Mother’s (and Father’s!) of Invention

In this recent post I told you my method for making handles for purses or totes.  I use one of my favorite sewing tools, the Fasturn.  The Fasturn is a slick as snot tool for making fabric tubes.  My handles start off as a fabric tube and I then insert a piece of belting. 

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Well, thanks to the power of google, David Graham found my blog entry and contacted me.  David’s father, Don Graham invented the Fasturn.  David credits both his parents for the incarnation of the Fasturn.  His mom needed a tool for making fabric tubes and she asked her husband to come up with something and the Fasturn was born!  How cool is that!  The Fasturn became a cottage industry and is now a business called The Crowning Touch.  All those Fasturns are made in the USA, made in Oregon.  The website has several other sewing items too.

David has asked me to extend an offer to my fellow bloggers.  If you ring him up, 800-729-0280 and mention my blog, he will give you a 30% discount on their products.  FAB!

The story of Don Graham and the Fasturn reminded me of a book I read several years ago and thoroughly enjoyed.  I enjoyed it so much I went back to the library yesterday and got it so that my daughters can read it.  The title is "Mother’s of Invention: From the Bra to the Bomb, Forgotten Women and Their Unforgettable Ideas" .   The book is about women like Betty Nesmith who invented Liquid Paper and was the mother of Michael Nesmith.  (you are dating yourself if you remember who that is!)

So don’t miss that last train to Clarksville and check out the Fasturn and the Mother’s of Invention read at your local library.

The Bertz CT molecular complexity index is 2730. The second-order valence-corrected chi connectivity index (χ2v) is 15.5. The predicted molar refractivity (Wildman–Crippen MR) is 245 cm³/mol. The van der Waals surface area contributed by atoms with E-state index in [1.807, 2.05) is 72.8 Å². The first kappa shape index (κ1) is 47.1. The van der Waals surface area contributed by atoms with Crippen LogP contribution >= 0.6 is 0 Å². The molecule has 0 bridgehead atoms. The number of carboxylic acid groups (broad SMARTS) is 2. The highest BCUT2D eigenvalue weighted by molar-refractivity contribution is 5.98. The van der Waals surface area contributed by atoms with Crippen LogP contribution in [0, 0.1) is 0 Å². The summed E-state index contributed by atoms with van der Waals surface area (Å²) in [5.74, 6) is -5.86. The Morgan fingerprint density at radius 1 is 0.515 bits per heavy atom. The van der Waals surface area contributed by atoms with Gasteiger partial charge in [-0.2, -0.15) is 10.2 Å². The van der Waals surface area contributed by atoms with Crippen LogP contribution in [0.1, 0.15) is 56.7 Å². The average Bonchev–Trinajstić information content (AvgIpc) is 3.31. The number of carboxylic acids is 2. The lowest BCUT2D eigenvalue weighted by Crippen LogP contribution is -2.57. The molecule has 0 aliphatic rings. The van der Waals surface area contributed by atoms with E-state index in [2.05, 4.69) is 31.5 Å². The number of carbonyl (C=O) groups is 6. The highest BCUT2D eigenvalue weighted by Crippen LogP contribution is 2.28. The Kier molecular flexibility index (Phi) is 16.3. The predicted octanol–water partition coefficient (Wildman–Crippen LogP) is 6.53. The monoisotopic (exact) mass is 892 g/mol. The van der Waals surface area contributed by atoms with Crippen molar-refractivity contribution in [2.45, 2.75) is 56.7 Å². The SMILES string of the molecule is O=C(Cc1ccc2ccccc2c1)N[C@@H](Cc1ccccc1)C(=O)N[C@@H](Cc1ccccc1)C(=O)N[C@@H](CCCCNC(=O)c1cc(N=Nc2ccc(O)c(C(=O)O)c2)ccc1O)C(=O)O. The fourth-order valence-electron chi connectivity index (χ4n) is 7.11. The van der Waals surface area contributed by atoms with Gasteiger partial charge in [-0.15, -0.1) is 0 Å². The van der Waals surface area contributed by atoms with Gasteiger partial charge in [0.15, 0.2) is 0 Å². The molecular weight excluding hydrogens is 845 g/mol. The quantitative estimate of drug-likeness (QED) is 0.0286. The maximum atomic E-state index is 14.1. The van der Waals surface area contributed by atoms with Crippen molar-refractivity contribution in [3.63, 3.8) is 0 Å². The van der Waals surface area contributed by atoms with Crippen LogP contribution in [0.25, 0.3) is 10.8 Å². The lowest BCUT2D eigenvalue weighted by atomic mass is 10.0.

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14 thoughts on “Mother’s (and Father’s!) of Invention

  1. Thank you so much for commenting on my book, Papier Mache Treasures! I lived in Norfolk,VA for a long time and lease my house out, just love the area so much I couldn’t sell it! I am so envious (a bad trait I know!) of people with such wonderful blogs!You are so talented I will keep returning.
    Teena

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  2. Thanks for the Fasturn history…they sure are handy. I hadn’t heard of them until I took a doll making class with Renee Plains at a Liberty Gathering back in 2002. I always got so frustrated trying to turn fabric before that. The Teena Flanner book is really fabulous. I’m planning on using her technique for my Hippity Hop Easter Swap project…wish me luck!

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  3. Thanks for the Fasturn history…they sure are handy. I hadn’t heard of them until I took a doll making class with Renee Plains at a Liberty Gathering back in 2002. I always got so frustrated trying to turn fabric before that. The Teena Flanner book is really fabulous. I’m planning on using her technique for my Hippity Hop Easter Swap project…wish me luck!

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  4. Now I have to get a Fasturn! I bought some thing like it a while back & I got so frustrated trying to make it work – I just threw it in the drawer.
    I used to come up with great ideas all the time & then I’d find out someone else invented it. lol. Last night I got a brilliant idea to make life easier – I just need the actual person to develop it.
    I didn’t know that about Monkee Michael Nesmith’s mother – sounds like a really interesting book. I love the Monkees music, too. πŸ™‚

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  5. I bought my fast turn kit a long time ago (5-6-7 years?) from our local sewing machine shop, it’s a cool kit. I didn’t know the inventors were in my state (Oregon!), just a few hours away!
    *Heidi*

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  6. Hot dog! That liquid paper lady is one of my favorite pieces of trivia. And Mike was my favorite Monkee too. I really missed him when he skipped their reunion concert in 1986. Wow, I really am dating myself πŸ™‚

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  7. How wonderful!
    I’ve gotten behind on my blog reading this week and just saw your post on handles.
    That was always my least favorite part of making bags! Turning interfaced fabric can be a challenge. And with the double fold method I was scorching my fingerprints off…ouch.
    I’m getting a Fasturn and some belting.
    Thanks for the great tips!
    Kimberly πŸ™‚

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